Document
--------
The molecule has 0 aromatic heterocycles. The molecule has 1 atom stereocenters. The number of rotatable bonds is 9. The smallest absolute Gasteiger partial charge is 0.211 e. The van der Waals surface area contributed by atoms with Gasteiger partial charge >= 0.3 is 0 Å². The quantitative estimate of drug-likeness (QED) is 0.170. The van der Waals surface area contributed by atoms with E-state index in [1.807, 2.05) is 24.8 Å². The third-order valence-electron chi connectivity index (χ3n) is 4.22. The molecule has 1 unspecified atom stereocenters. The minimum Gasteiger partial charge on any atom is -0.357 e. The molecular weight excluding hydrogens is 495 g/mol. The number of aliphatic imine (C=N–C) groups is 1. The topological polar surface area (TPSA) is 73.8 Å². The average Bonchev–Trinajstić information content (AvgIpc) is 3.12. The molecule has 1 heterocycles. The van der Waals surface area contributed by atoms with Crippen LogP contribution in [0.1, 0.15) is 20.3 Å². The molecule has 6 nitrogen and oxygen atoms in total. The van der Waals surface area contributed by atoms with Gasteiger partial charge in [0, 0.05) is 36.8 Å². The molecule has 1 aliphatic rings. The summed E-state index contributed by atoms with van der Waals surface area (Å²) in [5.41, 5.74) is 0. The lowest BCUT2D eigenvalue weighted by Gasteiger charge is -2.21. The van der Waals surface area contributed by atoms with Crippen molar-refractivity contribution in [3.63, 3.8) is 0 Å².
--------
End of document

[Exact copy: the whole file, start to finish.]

The molecule has 0 aromatic heterocycles. The molecule has 1 atom stereocenters. The number of rotatable bonds is 9. The smallest absolute Gasteiger partial charge is 0.211 e. The van der Waals surface area contributed by atoms with Gasteiger partial charge >= 0.3 is 0 Å². The quantitative estimate of drug-likeness (QED) is 0.170. The van der Waals surface area contributed by atoms with E-state index in [1.807, 2.05) is 24.8 Å². The third-order valence-electron chi connectivity index (χ3n) is 4.22. The molecule has 1 unspecified atom stereocenters. The minimum Gasteiger partial charge on any atom is -0.357 e. The molecular weight excluding hydrogens is 495 g/mol. The number of aliphatic imine (C=N–C) groups is 1. The topological polar surface area (TPSA) is 73.8 Å². The average Bonchev–Trinajstić information content (AvgIpc) is 3.12. The molecule has 1 heterocycles. The van der Waals surface area contributed by atoms with Crippen LogP contribution in [0.1, 0.15) is 20.3 Å². The molecule has 6 nitrogen and oxygen atoms in total. The van der Waals surface area contributed by atoms with Gasteiger partial charge in [0, 0.05) is 36.8 Å². The molecule has 1 aliphatic rings. The summed E-state index contributed by atoms with van der Waals surface area (Å²) in [5.41, 5.74) is 0. The lowest BCUT2D eigenvalue weighted by Gasteiger charge is -2.21. The van der Waals surface area contributed by atoms with Crippen molar-refractivity contribution in [3.63, 3.8) is 0 Å².